Figure 1

(A, B) Colour fundus photographs, patient 8. The right eye photos show a bull’s eye pattern, with central hyperpigmentation surrounded by alternating circular hypo- and hyperpigmentation. Fine perimacular fleck deposits are seen in both eyes. (C, D) Fluorescein angiograms highlighting the bull’s eye pattern in the right eye, and subtle retinal pigment epithelium mottling in the left.

Figure 2

(A, B) Autofluorescence of patient 8. The right eye shows mottled hyperautofluorescence surrounding the centre. The left eye is unremarkable. (C–F) Infrared and corresponding Fourier domain optical coherence tomography images of the right and left eyes. Right eye shows deposition of hyper-reflective material in the region of retinal pigment epithelium/Bruch membrane subfoveally. Both eyes show thinning of the inner retina in the temporal fovea, with relative preservation of the outer retina.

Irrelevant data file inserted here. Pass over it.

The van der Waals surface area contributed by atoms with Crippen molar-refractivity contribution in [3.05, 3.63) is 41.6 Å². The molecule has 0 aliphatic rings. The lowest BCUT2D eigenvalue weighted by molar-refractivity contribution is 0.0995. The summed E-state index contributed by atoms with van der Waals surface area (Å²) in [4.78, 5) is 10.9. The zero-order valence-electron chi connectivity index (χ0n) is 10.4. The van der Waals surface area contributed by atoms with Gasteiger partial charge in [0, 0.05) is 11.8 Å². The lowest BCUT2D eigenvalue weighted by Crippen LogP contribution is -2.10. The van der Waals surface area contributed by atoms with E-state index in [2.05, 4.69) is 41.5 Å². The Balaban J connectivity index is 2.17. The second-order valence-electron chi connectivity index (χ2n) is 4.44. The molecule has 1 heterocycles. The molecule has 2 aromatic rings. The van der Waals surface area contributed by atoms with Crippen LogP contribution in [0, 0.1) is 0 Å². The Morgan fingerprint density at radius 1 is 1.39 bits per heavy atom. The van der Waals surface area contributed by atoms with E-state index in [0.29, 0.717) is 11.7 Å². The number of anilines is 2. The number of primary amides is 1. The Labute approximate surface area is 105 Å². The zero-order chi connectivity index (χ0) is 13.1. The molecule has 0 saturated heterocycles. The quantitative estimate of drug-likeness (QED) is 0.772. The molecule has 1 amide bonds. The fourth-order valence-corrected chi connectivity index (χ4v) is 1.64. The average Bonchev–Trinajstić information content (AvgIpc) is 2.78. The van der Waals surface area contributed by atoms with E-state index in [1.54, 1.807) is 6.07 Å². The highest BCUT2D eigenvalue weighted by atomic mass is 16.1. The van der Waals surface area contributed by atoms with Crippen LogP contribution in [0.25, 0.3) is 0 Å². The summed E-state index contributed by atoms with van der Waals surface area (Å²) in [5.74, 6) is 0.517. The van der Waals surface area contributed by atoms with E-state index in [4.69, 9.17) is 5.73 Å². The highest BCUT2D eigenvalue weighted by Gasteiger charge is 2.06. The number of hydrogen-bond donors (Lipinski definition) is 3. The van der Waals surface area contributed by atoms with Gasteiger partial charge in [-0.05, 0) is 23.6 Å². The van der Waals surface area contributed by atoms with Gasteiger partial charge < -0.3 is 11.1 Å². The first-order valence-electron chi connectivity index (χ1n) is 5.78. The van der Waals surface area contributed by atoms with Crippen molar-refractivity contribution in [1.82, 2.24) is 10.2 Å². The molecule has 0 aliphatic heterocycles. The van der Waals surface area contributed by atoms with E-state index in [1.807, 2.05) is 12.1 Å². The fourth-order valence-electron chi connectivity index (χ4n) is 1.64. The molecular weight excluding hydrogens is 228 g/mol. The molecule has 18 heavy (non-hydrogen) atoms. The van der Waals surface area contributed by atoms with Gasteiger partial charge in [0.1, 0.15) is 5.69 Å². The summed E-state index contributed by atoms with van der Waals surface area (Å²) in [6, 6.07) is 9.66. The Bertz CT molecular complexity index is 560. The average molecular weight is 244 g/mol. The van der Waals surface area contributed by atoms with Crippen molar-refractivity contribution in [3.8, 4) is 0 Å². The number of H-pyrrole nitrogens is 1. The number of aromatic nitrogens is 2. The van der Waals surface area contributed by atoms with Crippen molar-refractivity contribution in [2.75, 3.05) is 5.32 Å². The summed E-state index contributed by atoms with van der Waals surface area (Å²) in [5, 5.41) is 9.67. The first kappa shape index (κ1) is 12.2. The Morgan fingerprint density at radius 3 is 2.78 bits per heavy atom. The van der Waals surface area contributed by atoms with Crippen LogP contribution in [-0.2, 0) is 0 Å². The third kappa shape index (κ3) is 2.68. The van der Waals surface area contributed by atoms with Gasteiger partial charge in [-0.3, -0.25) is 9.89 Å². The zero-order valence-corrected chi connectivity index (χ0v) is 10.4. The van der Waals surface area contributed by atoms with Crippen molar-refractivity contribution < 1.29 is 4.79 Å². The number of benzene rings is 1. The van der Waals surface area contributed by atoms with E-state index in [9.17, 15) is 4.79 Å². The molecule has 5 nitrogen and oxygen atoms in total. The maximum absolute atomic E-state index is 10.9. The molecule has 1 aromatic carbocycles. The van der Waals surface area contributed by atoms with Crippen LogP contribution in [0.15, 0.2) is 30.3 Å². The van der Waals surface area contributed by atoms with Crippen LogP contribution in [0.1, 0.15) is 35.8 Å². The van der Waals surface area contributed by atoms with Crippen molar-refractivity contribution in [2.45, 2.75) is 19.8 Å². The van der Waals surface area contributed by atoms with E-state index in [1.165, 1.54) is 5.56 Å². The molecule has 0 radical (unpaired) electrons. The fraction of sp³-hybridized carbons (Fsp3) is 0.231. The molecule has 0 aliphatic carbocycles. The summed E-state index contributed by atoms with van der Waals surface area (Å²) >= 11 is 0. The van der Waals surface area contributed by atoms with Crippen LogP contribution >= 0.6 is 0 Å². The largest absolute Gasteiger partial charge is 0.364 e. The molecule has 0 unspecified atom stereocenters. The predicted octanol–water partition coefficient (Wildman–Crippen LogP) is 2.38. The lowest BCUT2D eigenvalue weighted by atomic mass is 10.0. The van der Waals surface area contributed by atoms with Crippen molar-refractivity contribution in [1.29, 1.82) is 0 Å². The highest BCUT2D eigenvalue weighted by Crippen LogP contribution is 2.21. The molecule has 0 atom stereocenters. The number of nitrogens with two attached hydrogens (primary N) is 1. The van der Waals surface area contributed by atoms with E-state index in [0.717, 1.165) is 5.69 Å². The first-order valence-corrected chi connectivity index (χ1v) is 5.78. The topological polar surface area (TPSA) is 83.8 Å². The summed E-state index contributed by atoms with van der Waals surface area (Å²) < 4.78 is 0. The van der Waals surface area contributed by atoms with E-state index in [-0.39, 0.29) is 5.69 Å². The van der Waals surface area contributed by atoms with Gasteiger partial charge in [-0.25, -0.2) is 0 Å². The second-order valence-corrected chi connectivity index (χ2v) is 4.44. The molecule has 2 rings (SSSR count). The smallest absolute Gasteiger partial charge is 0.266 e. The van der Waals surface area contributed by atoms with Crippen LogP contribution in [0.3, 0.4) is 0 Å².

A 56-year-old Caucasian man (patient 9, table 1) with a case of X linked AS and who had a history of hearing loss and late-onset kidney disease underwent a renal transplant in 1998. He presented with a gradual decrease in vision in the left eye along with problems with night vision in both eyes. He noticed metamorphopsia on the Amsler grid in the right eye. His visual acuities were 20/20 OD and 20/25 OS. He had no abnormalities on anterior segment exam; however, he did have macular vitelliform lesions in both eyes with peripheral retinal flecks (fig 3A–C). His fluorescein angiogram showed leakage into the macular vitelliform detachment in the left eye (fig 3D) with a corresponding area of retinal elevation and hyper-reflective subretinal deposits best seen on OCT (left eye greater than right).

Figure 3

(A, B) Fundus photographs of patient 9 at initial presentation. Vitelliform lesions are seen in the macula, left eye greater than right eye. (C) Peripheral retinal flecks. (D) Fluorescein angiogram showing leakage in the vitelliform lesion.